“We’re square pegs in a world full of round holes. I remember as a kid waiting for someone to explain it to me – tell me why I didn’t ‘get it’ in the way everyone else seemed to. What was natural and straightforward to others was a complete mystery to me. By the time I got to secondary school, I’d made a conscious decision to mimic the behaviour of those who seemed to do well with their peers. It didn’t work, of course, but it taught me a hell of a lot about masking and the expectation that I would continue to mask for other peoples’ comfort.”
Knowing she was autistic wasn’t going to change a damn thing about who she was, but it did give her some reassurance:
“When I went for my diagnosis, I was asked ‘why?’. And I said I needed to know if it really was me and not them. There’s some peace in knowing that you really are the weird one. It removes a huge amount of pressure.”
What Jess found really tricky was the constant judgement. It’s something she still has to contend with. She’s been told by others that her diagnosis is incorrect, she doesn’t have autism at all (apparently). Some people judge certain ND traits as rude and uncompromising. And others patronise by proclaiming that neurodiversity is a superpower. Jess does have a superpower though, the ability to make others feel comfortable about her autism.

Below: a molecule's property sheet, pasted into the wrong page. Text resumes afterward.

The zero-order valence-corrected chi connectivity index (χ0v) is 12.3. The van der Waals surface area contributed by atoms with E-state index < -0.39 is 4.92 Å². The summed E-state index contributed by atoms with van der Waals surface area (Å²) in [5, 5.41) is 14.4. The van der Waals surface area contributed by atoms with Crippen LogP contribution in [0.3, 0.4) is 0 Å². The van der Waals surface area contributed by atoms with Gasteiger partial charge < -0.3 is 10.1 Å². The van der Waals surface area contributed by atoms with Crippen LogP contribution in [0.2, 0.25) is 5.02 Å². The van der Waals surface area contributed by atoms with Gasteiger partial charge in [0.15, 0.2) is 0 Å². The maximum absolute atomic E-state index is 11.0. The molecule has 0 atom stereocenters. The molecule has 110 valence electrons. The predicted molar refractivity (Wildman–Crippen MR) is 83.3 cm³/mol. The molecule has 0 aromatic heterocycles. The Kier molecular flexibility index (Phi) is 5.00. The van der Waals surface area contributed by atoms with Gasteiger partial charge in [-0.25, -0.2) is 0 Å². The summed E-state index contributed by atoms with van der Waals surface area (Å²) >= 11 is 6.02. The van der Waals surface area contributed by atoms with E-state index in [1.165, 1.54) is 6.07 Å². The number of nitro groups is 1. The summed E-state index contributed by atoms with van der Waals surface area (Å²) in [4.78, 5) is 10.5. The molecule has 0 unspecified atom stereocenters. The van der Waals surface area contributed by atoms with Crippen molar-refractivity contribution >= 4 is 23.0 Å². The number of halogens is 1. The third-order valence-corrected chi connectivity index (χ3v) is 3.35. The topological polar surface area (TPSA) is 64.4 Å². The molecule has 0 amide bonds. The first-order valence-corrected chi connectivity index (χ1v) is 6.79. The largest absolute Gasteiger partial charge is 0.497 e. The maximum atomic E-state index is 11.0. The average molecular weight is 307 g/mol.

It’s a boy thing
You’ve probably heard, autism is pretty blokey. And it’s true, boys are much more likely to be diagnosed with autism than girls:
“It has certainly been the case historically that far fewer females have been diagnosed with autism than males, with the ratio standing at approximately one female for every 4 males since the early 1990s.” – Prof Tony Attwood & Dr Michelle Garnett.